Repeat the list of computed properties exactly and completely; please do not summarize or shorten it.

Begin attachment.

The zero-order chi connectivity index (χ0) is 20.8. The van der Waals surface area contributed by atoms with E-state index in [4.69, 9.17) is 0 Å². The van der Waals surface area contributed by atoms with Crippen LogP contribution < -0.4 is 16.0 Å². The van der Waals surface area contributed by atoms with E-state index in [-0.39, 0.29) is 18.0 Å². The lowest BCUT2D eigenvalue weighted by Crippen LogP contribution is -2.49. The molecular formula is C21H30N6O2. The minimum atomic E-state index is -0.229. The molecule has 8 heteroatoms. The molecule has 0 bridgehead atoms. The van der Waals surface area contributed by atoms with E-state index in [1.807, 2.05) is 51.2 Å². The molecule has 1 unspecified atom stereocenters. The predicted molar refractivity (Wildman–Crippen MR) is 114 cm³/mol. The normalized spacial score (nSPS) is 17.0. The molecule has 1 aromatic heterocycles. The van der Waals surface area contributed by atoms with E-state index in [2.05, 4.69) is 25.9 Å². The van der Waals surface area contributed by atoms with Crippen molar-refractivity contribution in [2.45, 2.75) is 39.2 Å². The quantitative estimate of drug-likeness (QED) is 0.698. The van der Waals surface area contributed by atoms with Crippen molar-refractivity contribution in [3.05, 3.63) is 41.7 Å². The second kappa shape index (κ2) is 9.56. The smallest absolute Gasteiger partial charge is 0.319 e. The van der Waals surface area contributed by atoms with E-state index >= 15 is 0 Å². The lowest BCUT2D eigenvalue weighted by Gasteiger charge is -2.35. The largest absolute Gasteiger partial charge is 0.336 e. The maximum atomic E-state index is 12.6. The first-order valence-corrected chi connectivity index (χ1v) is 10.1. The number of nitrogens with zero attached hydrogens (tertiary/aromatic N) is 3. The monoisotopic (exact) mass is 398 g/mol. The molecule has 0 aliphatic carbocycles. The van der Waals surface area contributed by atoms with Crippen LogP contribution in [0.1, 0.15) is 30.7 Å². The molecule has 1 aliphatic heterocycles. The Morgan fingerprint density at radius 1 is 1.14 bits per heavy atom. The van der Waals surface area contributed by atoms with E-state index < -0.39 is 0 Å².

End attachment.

The zero-order chi connectivity index (χ0) is 20.8. The van der Waals surface area contributed by atoms with E-state index in [4.69, 9.17) is 0 Å². The van der Waals surface area contributed by atoms with Crippen LogP contribution < -0.4 is 16.0 Å². The van der Waals surface area contributed by atoms with E-state index in [-0.39, 0.29) is 18.0 Å². The lowest BCUT2D eigenvalue weighted by Crippen LogP contribution is -2.49. The molecular formula is C21H30N6O2. The minimum atomic E-state index is -0.229. The molecule has 8 heteroatoms. The molecule has 0 bridgehead atoms. The van der Waals surface area contributed by atoms with E-state index in [1.807, 2.05) is 51.2 Å². The molecule has 1 unspecified atom stereocenters. The predicted molar refractivity (Wildman–Crippen MR) is 114 cm³/mol. The normalized spacial score (nSPS) is 17.0. The molecule has 1 aromatic heterocycles. The van der Waals surface area contributed by atoms with E-state index in [2.05, 4.69) is 25.9 Å². The van der Waals surface area contributed by atoms with Crippen molar-refractivity contribution in [2.45, 2.75) is 39.2 Å². The quantitative estimate of drug-likeness (QED) is 0.698. The van der Waals surface area contributed by atoms with Crippen molar-refractivity contribution in [3.05, 3.63) is 41.7 Å². The second kappa shape index (κ2) is 9.56. The smallest absolute Gasteiger partial charge is 0.319 e. The van der Waals surface area contributed by atoms with E-state index >= 15 is 0 Å². The lowest BCUT2D eigenvalue weighted by Gasteiger charge is -2.35. The largest absolute Gasteiger partial charge is 0.336 e. The maximum atomic E-state index is 12.6. The first-order valence-corrected chi connectivity index (χ1v) is 10.1. The number of nitrogens with zero attached hydrogens (tertiary/aromatic N) is 3. The monoisotopic (exact) mass is 398 g/mol. The molecule has 0 aliphatic carbocycles. The van der Waals surface area contributed by atoms with Crippen LogP contribution in [0.1, 0.15) is 30.7 Å². The molecule has 1 aliphatic heterocycles. The Morgan fingerprint density at radius 1 is 1.14 bits per heavy atom. The van der Waals surface area contributed by atoms with E-state index < -0.39 is 0 Å².